The sixth generation of the Mitsubishi L200 has one hell of a reputation to live up to – and it does, writes Mark Stone.

FOR over 40 years, the Mitsubishi L200 has been providing reliable rural transport, the various incarnations virtually part and parcel of the British countryside. Go to any cattle market, farmyard or pheasant shoot and you’ll find these Mitsubishis in profusion. Their reputation for value for money, reliability and load-hauling capability ensures the L200 will always rate in the top three of 4x4 commercials. So with the launch of the sixth generation and the demise of the Shogun, the new L200 – especially in Barbarian X guise – has a significant legacy to live up to, as it endeavours to replace not one but two models.

Sat on a stiffer, more robust and reinforced chassis with significantly improved double wishbone, coil springs and anti-roll bar front suspension (but still retaining elliptical leaf at the rear), the improved dynamics make themselves felt the instant you roll wheels. Definitely bigger and bolder than the preceding model, the new L200 has adopted the heavy chrome shield insert that now adorns the entire Mitsubishi range. Smaller but more efficient self-levelling narrow LED lights sit just beneath the clam-shell bonnet’s leading edge, the flatter bonnet and squarer front wings improving the lines of this new pickup.

Forestry Journal: The L200’s load capacity has been improved for the better.The L200’s load capacity has been improved for the better.

The familiar curvature of the four large doors has been slimmed down, while the larger cargo bed looks more in keeping with the rest of the vehicle. With a load capacity increase to 1,080 kg and a squarer, deeper cargo bed, besides the L200’s dramatic change of appearance the capacity has also been improved for the better. Another improvement is the new L200’s ability to tow 3.5 tonnes, a weight hike long overdue.

In the case of the range-topping model, as tested, the 18” alloys and 265/60 tyres add to the approach, ramp-over and departure angles of 300, 240 and 220, 205 mm ground clearance and 600 mm wading depth. If nothing else, these continue the L200’s off-road reputation as one of the best of its type, something I can personally attest to.

Forestry Journal: The 2.3 litre diesel delivers impressive economy.The 2.3 litre diesel delivers impressive economy.

With much-needed sidesteps allowing for far easier access, the Barbarian X cabin is a well-thought-out combination of practical, comfortable, usable and semi-luxury SUV. There are even LED mood lights and additional padding for knees. Overtly black in hue, but sensibly laid out, with ample stowage, instrumentation is clear, informative and packed with warning systems. The thicker leather sports steering wheel (heated in this case) is pleasant to hold, while the ample and similarly warmed seating provides sufficient room for five passengers. Bristling with apps and cameras, it’s interesting that the central touchscreen doesn’t (or didn’t, in this case) come with built-in satnav. Instead, the moment my iPhone was coupled to one of the many USB ports, the phone’s navigation apps came verbally into play, as did a much-improved hands-free.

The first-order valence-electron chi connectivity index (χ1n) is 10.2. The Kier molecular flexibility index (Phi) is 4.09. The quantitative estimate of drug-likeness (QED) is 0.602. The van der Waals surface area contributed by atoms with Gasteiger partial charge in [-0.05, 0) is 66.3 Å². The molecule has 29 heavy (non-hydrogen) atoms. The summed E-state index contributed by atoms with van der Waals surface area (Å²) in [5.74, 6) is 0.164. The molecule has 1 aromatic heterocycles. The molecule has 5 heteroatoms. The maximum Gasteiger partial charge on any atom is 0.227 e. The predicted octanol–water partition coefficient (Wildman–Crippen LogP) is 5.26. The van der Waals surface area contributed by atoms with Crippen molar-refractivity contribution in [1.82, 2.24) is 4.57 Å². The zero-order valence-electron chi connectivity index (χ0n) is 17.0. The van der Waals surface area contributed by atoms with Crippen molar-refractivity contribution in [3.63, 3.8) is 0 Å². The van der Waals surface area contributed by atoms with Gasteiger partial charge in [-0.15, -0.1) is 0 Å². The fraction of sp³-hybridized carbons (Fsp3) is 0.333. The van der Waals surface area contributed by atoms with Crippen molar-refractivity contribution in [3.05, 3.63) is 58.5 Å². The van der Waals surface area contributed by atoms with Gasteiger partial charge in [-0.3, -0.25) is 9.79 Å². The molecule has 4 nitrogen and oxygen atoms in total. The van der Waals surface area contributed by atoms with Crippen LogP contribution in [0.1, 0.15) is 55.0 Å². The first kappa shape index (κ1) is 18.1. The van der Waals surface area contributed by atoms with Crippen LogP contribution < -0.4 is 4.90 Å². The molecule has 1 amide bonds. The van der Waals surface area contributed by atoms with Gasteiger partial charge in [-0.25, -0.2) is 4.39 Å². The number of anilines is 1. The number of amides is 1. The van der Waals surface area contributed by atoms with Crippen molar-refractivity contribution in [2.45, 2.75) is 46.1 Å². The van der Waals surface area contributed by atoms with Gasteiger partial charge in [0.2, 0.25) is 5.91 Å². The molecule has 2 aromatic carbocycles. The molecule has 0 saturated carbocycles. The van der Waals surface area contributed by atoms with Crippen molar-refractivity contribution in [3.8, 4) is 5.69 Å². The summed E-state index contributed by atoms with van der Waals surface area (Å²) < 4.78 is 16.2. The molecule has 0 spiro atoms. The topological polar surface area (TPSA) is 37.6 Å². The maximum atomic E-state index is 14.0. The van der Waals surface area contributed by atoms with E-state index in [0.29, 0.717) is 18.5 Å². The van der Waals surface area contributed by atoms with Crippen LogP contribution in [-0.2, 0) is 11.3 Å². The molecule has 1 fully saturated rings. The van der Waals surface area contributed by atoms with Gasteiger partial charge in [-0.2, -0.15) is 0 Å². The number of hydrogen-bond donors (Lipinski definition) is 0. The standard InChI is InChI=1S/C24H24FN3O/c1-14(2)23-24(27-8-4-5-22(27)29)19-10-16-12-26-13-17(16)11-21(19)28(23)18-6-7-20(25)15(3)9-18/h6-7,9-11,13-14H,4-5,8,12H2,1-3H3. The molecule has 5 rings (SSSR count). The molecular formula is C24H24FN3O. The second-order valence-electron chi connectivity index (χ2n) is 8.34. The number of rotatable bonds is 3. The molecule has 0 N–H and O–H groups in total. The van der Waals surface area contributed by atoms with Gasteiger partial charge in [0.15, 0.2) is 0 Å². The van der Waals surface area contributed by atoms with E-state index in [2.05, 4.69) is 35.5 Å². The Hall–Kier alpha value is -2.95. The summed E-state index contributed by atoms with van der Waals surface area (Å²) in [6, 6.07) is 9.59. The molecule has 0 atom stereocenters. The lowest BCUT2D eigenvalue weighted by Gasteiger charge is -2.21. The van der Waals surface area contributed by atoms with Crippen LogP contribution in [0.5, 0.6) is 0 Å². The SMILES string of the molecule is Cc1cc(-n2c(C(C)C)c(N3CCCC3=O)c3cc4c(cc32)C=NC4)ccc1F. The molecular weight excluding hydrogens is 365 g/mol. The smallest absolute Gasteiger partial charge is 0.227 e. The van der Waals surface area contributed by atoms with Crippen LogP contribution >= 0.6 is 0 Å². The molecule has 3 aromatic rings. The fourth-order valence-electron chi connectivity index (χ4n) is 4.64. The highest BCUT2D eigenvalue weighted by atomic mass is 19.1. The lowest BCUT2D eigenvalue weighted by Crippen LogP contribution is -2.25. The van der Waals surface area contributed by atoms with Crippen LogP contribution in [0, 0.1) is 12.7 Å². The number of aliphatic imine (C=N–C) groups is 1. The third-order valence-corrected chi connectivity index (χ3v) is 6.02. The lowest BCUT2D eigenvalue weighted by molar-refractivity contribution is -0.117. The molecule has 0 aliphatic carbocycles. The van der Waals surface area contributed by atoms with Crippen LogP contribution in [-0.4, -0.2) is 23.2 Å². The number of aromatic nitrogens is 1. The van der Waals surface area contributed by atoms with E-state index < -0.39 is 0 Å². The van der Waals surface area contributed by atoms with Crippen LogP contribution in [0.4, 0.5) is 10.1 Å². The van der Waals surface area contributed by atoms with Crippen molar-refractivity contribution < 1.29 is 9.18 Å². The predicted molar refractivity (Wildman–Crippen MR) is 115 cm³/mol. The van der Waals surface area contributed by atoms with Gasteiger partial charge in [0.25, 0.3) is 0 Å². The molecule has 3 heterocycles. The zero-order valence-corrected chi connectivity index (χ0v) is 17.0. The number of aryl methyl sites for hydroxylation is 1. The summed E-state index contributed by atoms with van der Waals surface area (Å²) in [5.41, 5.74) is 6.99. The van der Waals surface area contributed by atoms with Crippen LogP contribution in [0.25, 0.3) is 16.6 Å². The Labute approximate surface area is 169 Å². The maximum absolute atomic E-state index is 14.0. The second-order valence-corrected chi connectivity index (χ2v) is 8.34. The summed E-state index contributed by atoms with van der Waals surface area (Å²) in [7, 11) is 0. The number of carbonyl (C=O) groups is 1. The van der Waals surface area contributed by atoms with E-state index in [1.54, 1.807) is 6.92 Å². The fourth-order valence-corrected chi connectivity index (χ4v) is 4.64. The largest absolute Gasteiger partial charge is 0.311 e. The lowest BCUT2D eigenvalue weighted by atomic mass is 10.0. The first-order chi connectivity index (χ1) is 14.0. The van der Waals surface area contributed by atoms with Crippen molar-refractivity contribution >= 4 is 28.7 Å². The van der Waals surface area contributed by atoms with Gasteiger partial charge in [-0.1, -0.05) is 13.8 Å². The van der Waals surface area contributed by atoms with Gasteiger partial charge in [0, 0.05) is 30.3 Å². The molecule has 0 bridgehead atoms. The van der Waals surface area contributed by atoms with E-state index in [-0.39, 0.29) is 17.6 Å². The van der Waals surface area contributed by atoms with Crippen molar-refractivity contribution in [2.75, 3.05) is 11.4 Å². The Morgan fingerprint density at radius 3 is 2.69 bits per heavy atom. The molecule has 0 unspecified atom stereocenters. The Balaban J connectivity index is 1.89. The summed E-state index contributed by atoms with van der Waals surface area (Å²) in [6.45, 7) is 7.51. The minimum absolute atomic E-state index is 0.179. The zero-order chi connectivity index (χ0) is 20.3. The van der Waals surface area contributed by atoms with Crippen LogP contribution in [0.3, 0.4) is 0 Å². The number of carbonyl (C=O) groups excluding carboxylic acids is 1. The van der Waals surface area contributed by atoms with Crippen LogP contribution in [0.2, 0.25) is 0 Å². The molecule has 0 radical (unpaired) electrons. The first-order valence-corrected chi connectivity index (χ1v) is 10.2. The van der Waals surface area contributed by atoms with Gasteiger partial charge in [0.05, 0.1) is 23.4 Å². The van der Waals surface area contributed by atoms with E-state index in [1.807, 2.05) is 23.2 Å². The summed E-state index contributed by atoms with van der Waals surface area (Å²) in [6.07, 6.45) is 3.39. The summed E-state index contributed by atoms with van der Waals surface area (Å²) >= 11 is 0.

Contrary to governmental and EU meddling, the new L200 utilises Mitsubishi’s latest, clean-as-it-gets diesel technology. An all-new 2,268 cc aluminium 4-cylinder turbo diesel sits upfront. Developing a modest 150 hp, but a healthy 400 Nm of torque, even carrying a medium load, users can expect an average consumption of around 36 mpg, which translates to around 360 miles per 75-litre tank of diesel, accompanied by a 21-litre AdBlue tank. Top speed weighs in at 106 mph where permitted, while 0–60 mph takes around 13 or so seconds.

Forestry Journal: 18” alloys and 265 tyres add to the big, bold looks.18” alloys and 265 tyres add to the big, bold looks.

Mated to either a 6-speed manual or 6-speed automatic transmission inclusive of sequential and paddle shift, the familiar rotary transfer control provides for 2WD or rear-wheel drive, 4WD high ratio and 4WD low ratio with diff locks, and is fingertip controlled. Where the new transmission system differs from what went before is that an ‘on-the-fly’ shift from 2WD into 4WD high or vice versa can now be carried out at speeds up to 65 mph. A more complete package – while previous L200s have always delivered the latest version – is undeniably better.

Behind the wheel, this new pickup initially feels larger to drive, but that’s where the perceived increase in size ends. The first noticeable change is the vastly improved driving position, the raised seating now providing for a more natural posture. Secondly, the new L200’s shift towards a more SUV-type environment has also included a more car-like attitude from the vehicle itself. Gone is the commercial feel, as is the propensity for the entire rear of the vehicle to bounce when empty. This doesn’t mean the rear unladen wheel/axle lightness has been eliminated, but the new rear suspension has counteracted the previous model’s wayward back end. This, in turn, means the new L200 offers a far more refined on-road ride, which translates into a more refined cabin experience. Off road, the new L200 continues the model’s excellent rough-terrain and field-crossing reputation.

Forestry Journal:  The new L200 incorporates the latest Mitsubishi-style chrome cheeks. The new L200 incorporates the latest Mitsubishi-style chrome cheeks.

Like most modern motors, the new L200 – especially the Barbarian X – comes with various radar-based warning systems such as forward collision, lane departure warning, 360-degree cameras, reverse warnings, cross-traffic alert, stability control and hill descent, along with the fuel-saving stop/start.

While I personally might prefer the looks of the older model, I can’t deny the new L200 pickup is a substantial improvement in every other respect.